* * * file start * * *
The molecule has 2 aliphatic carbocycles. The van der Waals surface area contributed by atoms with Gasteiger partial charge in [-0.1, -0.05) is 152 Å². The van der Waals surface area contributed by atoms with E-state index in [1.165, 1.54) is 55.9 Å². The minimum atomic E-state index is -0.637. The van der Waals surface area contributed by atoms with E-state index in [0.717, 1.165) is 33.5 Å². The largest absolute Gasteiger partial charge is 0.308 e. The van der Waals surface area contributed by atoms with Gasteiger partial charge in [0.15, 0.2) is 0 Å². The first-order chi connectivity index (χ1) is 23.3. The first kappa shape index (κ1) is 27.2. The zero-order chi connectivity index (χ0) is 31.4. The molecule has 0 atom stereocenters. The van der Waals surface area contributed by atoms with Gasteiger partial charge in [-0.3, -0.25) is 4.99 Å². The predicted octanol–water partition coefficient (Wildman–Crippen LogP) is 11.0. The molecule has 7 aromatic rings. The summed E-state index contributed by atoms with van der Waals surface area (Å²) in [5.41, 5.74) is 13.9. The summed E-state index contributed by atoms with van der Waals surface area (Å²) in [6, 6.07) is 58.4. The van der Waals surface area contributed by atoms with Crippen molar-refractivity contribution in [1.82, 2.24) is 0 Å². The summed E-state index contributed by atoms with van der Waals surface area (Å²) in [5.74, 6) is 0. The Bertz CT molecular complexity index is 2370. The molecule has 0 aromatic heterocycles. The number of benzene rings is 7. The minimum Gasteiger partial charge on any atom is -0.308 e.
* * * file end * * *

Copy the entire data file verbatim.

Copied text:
The molecule has 2 aliphatic carbocycles. The van der Waals surface area contributed by atoms with Gasteiger partial charge in [-0.1, -0.05) is 152 Å². The van der Waals surface area contributed by atoms with E-state index in [1.165, 1.54) is 55.9 Å². The minimum atomic E-state index is -0.637. The van der Waals surface area contributed by atoms with E-state index in [0.717, 1.165) is 33.5 Å². The largest absolute Gasteiger partial charge is 0.308 e. The van der Waals surface area contributed by atoms with Gasteiger partial charge in [0.15, 0.2) is 0 Å². The first-order chi connectivity index (χ1) is 23.3. The first kappa shape index (κ1) is 27.2. The zero-order chi connectivity index (χ0) is 31.4. The molecule has 0 atom stereocenters. The van der Waals surface area contributed by atoms with Gasteiger partial charge in [-0.3, -0.25) is 4.99 Å². The predicted octanol–water partition coefficient (Wildman–Crippen LogP) is 11.0. The molecule has 7 aromatic rings. The summed E-state index contributed by atoms with van der Waals surface area (Å²) in [5.41, 5.74) is 13.9. The summed E-state index contributed by atoms with van der Waals surface area (Å²) in [6, 6.07) is 58.4. The van der Waals surface area contributed by atoms with Crippen molar-refractivity contribution in [1.82, 2.24) is 0 Å². The summed E-state index contributed by atoms with van der Waals surface area (Å²) in [5.74, 6) is 0. The Bertz CT molecular complexity index is 2370. The molecule has 0 aromatic heterocycles. The number of benzene rings is 7. The minimum Gasteiger partial charge on any atom is -0.308 e.